Telfair Museum of Art

Member Rating 3 out of 5 by callen60 on February 8, 2006

When you're the last in a long line of a distinguished southern family, what do you do with the family home? If you're Mary Telfair, you use it to found the south's oldest art museum. Built in 1819 for Alexander Telfair (Mary's brother), William Jay designed this house at nearly the same time as the Owens-Thomas House. They're both now owned by the Telfair Museum of Art, which opened in this building in 1886.

The permanent collection in the museum concentrates, logically enough, on American art from the 18th century onwards. The best pieces are American Impressionist paintings. However, there are also works by Kahlil Gibran, author of The Prophet. Of course, The Bird Girl, the statue featured on the cover of Midnight in the Garden of Good and Evil, is here in the sculpture garden, too.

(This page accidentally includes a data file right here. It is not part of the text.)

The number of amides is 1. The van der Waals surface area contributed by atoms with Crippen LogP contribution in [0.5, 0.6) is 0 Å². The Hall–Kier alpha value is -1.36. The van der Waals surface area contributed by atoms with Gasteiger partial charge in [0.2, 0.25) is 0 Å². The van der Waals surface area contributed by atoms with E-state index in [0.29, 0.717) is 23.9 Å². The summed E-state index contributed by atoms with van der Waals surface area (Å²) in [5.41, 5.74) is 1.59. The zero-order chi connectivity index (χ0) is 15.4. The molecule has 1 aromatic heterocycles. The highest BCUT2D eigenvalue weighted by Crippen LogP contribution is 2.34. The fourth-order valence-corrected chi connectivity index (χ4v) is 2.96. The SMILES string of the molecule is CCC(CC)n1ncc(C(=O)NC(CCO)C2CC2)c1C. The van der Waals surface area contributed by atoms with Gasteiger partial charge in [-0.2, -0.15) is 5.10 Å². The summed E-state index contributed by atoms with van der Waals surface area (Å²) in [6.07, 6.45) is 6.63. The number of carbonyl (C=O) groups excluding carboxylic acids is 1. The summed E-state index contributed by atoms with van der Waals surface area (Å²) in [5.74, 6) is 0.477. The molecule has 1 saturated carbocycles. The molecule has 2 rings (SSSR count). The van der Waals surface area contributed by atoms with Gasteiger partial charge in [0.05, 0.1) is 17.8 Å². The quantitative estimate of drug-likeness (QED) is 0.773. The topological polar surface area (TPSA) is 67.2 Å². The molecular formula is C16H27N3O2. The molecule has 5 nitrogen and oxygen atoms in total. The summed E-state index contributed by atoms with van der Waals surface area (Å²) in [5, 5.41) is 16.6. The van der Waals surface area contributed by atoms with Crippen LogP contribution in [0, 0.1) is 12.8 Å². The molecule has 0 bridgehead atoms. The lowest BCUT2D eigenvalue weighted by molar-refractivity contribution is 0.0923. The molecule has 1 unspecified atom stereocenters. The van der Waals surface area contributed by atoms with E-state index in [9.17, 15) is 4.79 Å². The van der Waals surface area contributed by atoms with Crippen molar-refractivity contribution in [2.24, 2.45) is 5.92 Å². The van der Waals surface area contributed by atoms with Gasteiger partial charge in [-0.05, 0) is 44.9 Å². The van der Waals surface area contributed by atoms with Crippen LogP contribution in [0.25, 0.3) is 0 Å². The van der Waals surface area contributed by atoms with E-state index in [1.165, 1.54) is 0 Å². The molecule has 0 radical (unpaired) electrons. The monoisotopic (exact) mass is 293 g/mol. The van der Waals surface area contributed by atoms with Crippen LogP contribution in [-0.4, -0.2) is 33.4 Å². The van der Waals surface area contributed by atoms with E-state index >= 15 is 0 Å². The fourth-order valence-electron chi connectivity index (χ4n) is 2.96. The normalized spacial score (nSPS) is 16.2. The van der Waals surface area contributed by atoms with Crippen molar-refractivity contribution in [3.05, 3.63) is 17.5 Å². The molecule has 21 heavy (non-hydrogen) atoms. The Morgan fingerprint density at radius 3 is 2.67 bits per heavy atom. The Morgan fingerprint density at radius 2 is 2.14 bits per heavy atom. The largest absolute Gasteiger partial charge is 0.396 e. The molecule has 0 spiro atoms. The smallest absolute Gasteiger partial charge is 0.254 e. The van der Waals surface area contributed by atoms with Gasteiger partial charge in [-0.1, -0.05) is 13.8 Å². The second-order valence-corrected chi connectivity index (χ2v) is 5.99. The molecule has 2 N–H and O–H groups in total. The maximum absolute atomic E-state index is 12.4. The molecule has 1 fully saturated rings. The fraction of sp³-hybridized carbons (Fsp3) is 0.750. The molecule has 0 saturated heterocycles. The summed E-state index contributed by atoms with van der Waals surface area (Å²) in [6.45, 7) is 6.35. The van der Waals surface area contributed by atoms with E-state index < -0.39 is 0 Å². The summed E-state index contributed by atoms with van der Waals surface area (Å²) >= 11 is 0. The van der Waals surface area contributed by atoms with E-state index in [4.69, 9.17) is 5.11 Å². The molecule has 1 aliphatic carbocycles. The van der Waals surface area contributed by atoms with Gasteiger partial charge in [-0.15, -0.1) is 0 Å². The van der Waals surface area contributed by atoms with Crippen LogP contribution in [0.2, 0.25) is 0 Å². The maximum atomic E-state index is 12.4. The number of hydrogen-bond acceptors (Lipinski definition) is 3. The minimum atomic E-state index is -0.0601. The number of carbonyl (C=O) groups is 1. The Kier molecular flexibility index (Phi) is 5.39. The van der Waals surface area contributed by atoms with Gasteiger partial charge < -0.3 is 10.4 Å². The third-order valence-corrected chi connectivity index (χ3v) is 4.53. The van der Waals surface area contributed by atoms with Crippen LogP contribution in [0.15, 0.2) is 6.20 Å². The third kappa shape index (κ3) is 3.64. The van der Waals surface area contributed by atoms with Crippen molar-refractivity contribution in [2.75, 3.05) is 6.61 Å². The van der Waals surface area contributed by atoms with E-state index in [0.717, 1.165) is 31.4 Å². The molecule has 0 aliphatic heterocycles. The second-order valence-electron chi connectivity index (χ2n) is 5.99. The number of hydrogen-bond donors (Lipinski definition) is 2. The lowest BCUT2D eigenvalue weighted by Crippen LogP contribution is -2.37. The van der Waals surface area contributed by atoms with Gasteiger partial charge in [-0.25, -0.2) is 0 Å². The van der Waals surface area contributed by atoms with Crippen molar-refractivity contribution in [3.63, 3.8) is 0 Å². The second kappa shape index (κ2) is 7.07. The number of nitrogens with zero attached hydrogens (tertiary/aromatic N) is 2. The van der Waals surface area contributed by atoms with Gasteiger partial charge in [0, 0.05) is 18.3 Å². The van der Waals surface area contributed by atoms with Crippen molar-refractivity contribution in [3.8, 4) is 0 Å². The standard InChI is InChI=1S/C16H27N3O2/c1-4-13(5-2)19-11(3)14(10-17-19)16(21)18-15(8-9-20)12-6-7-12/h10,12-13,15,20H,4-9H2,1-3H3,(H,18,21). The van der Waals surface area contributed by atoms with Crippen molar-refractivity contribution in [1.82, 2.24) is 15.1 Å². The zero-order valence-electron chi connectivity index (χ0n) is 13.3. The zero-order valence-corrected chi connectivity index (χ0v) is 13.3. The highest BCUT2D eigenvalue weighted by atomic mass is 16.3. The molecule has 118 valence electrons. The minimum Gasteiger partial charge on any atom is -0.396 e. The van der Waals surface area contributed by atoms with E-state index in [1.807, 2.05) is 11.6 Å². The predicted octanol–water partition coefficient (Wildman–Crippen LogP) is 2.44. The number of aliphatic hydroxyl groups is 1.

The real highlight is the building. It was expanded, initially, for the 1886 opening of the museum, but you can still see and feel the house it must have been. The rooms at the front are used for the worthwhile furniture collection, and preserve a sense of what kind of home Jay designed for the Telfair family.

If you're going here and the Owens-Thomas house, there's a combination ticket available that will save you 50% off the second ticket in the end.
Telfair Museums
121 Barnard Street
Savannah, Georgia, 31401
(912) 790-8871

© LP 2000-2009